This research includes structural mechanics, design, analysis, dynamics and earthquake engineering, ground motion processing and simulation.
More than 80 per cent of injuries in terrorist bombings and accident gas explosions are caused by blast debris.
Current practice in predicting blast fragmentation and debris size, velocity and launching distance is based mainly on field blasting tests, which may lead to erroneous predictions as realistic structural configurations and construction materials vary from one to another and differ from the testing structures.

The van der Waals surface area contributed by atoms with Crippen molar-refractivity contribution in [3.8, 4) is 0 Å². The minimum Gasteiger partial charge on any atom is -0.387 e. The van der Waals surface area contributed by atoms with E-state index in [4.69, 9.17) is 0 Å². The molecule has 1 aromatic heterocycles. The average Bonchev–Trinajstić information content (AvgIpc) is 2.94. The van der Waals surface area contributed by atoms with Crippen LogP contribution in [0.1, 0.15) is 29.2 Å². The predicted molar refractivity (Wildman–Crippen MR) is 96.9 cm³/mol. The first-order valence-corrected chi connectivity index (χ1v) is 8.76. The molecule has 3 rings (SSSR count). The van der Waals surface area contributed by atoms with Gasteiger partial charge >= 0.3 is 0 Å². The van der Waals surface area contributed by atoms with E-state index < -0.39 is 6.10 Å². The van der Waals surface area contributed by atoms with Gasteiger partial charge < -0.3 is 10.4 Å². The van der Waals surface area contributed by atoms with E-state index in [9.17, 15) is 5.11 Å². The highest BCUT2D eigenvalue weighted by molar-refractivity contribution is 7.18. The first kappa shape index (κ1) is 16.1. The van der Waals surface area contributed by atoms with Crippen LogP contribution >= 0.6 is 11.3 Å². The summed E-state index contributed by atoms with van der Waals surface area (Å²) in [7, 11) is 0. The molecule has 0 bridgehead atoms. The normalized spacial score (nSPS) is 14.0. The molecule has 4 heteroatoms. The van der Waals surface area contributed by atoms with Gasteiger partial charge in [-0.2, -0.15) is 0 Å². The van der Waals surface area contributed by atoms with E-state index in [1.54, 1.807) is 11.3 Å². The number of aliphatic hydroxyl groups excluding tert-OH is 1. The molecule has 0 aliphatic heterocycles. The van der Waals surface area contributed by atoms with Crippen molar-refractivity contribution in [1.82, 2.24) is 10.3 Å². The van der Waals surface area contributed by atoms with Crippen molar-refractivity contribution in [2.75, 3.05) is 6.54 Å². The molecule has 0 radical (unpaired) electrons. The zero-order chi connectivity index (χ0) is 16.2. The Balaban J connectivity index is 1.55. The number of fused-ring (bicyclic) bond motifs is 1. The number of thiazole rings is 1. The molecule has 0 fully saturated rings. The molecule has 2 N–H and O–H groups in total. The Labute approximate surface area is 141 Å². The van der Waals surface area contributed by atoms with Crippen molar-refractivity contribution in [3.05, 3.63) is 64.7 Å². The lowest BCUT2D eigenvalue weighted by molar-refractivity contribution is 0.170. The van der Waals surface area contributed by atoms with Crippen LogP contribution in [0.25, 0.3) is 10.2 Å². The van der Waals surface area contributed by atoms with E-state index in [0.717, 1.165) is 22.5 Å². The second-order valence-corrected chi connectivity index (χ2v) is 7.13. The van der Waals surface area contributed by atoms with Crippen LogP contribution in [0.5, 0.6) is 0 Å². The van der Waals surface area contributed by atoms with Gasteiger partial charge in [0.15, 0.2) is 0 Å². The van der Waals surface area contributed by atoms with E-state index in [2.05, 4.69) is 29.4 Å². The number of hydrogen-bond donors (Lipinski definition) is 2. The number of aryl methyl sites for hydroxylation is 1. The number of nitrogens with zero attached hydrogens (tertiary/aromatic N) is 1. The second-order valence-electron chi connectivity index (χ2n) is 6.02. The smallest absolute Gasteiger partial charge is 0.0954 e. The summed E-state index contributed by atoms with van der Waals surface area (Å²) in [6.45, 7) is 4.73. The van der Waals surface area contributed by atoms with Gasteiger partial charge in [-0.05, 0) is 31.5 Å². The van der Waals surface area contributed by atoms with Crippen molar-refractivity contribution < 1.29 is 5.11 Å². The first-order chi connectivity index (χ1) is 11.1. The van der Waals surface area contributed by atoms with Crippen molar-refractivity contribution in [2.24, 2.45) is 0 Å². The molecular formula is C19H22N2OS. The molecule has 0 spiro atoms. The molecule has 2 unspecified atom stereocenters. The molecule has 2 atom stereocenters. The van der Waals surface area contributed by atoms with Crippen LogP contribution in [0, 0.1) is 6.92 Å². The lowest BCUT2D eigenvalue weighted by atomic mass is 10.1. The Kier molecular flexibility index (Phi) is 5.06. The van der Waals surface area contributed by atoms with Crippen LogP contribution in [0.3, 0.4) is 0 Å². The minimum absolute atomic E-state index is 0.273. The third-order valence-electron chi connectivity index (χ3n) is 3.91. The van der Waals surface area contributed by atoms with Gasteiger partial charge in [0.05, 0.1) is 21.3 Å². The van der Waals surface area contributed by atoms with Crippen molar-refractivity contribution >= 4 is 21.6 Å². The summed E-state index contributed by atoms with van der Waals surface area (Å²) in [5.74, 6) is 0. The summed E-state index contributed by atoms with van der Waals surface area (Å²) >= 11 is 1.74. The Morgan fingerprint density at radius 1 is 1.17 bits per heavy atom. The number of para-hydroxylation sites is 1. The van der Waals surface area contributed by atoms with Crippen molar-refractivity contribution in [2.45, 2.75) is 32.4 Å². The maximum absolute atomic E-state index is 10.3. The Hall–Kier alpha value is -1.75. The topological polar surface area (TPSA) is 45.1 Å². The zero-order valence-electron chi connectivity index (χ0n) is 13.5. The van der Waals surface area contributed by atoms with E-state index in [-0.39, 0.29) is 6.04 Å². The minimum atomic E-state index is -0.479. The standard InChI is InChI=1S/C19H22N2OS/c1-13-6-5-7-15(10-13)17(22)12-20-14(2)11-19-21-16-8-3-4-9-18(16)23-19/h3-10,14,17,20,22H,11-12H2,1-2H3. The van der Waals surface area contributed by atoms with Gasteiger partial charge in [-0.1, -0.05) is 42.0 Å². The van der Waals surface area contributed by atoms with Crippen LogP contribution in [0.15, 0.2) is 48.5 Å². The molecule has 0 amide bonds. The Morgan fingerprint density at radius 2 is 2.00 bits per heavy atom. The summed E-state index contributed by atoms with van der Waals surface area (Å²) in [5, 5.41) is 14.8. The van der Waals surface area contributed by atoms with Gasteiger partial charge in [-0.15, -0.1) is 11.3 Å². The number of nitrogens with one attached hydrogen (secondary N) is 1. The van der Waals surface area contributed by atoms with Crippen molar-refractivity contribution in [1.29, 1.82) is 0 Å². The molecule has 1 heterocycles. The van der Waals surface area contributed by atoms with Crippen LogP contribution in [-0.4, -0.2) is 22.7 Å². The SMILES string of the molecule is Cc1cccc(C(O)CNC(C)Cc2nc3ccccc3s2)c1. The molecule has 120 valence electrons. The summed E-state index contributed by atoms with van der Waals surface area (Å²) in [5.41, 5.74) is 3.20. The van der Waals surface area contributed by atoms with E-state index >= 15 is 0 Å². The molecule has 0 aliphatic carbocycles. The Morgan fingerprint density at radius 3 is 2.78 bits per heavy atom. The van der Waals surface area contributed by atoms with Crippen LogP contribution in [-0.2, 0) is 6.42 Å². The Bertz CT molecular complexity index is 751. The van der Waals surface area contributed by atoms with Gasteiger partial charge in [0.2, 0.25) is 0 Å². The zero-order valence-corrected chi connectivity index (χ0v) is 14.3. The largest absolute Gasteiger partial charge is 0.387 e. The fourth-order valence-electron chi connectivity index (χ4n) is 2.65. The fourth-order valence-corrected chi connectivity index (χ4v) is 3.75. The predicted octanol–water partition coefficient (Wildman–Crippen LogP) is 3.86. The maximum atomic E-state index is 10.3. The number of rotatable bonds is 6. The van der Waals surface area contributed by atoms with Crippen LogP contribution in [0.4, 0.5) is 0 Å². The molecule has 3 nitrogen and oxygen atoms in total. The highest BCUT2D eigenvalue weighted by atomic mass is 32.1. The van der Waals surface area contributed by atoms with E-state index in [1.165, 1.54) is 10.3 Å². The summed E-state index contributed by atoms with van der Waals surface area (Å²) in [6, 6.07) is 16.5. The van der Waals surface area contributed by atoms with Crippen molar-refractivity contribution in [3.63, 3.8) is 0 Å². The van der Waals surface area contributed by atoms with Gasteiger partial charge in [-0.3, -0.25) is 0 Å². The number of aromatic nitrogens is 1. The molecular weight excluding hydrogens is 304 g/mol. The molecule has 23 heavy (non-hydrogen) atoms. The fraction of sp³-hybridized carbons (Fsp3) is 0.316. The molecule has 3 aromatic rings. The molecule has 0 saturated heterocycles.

Reliable predictions of blast debris are crucial for structure and human protection.
Reliable dynamic material models and innovative numerical models have been developed to predict structural damage and fragmentation to blast loads. The blast pressure is predicted by the shock wave propagation and fluid dynamic theory, structural response and damage are modelled according to the theories of continuum damage mechanics and fracture mechanics.
The structural damage and fragmentation can be reliably predicted and used in blast resistant design for structural and occupant protection.